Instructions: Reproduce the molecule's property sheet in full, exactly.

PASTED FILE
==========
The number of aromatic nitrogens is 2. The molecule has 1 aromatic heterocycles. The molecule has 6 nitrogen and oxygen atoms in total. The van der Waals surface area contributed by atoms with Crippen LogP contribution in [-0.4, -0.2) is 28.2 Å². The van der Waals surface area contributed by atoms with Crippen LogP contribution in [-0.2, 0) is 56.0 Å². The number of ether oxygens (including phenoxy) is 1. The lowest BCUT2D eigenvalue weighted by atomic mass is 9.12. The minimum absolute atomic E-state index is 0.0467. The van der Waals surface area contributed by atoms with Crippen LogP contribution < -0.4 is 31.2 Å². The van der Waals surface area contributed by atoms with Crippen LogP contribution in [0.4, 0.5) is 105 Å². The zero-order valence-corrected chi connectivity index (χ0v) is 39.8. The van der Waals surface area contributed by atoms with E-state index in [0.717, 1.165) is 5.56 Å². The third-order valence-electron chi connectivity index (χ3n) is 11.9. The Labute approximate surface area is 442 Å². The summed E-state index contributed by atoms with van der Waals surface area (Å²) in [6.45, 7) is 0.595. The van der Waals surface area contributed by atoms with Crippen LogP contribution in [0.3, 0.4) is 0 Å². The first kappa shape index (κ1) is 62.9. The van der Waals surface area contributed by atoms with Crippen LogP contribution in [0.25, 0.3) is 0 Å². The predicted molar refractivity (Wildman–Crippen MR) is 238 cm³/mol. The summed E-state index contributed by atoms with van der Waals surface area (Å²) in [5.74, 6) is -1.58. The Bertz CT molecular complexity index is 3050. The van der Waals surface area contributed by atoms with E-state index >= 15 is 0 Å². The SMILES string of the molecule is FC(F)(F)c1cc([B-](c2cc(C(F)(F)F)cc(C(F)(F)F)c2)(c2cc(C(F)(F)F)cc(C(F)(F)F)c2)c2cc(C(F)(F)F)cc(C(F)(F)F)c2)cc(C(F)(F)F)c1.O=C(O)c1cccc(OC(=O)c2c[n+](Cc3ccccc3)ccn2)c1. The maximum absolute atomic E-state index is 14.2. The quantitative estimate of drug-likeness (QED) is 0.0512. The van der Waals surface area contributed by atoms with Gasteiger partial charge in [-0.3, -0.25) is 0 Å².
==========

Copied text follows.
The number of aromatic nitrogens is 2. The molecule has 1 aromatic heterocycles. The molecule has 6 nitrogen and oxygen atoms in total. The van der Waals surface area contributed by atoms with Crippen LogP contribution in [-0.4, -0.2) is 28.2 Å². The van der Waals surface area contributed by atoms with Crippen LogP contribution in [-0.2, 0) is 56.0 Å². The number of ether oxygens (including phenoxy) is 1. The lowest BCUT2D eigenvalue weighted by atomic mass is 9.12. The minimum absolute atomic E-state index is 0.0467. The van der Waals surface area contributed by atoms with Crippen LogP contribution < -0.4 is 31.2 Å². The van der Waals surface area contributed by atoms with Crippen LogP contribution in [0.4, 0.5) is 105 Å². The zero-order valence-corrected chi connectivity index (χ0v) is 39.8. The van der Waals surface area contributed by atoms with E-state index in [0.717, 1.165) is 5.56 Å². The third-order valence-electron chi connectivity index (χ3n) is 11.9. The Labute approximate surface area is 442 Å². The summed E-state index contributed by atoms with van der Waals surface area (Å²) in [6.45, 7) is 0.595. The van der Waals surface area contributed by atoms with Crippen LogP contribution in [0.3, 0.4) is 0 Å². The first kappa shape index (κ1) is 62.9. The van der Waals surface area contributed by atoms with Crippen LogP contribution in [0.25, 0.3) is 0 Å². The predicted molar refractivity (Wildman–Crippen MR) is 238 cm³/mol. The summed E-state index contributed by atoms with van der Waals surface area (Å²) in [5.74, 6) is -1.58. The Bertz CT molecular complexity index is 3050. The van der Waals surface area contributed by atoms with E-state index >= 15 is 0 Å². The SMILES string of the molecule is FC(F)(F)c1cc([B-](c2cc(C(F)(F)F)cc(C(F)(F)F)c2)(c2cc(C(F)(F)F)cc(C(F)(F)F)c2)c2cc(C(F)(F)F)cc(C(F)(F)F)c2)cc(C(F)(F)F)c1.O=C(O)c1cccc(OC(=O)c2c[n+](Cc3ccccc3)ccn2)c1. The maximum absolute atomic E-state index is 14.2. The quantitative estimate of drug-likeness (QED) is 0.0512. The van der Waals surface area contributed by atoms with Gasteiger partial charge in [-0.3, -0.25) is 0 Å².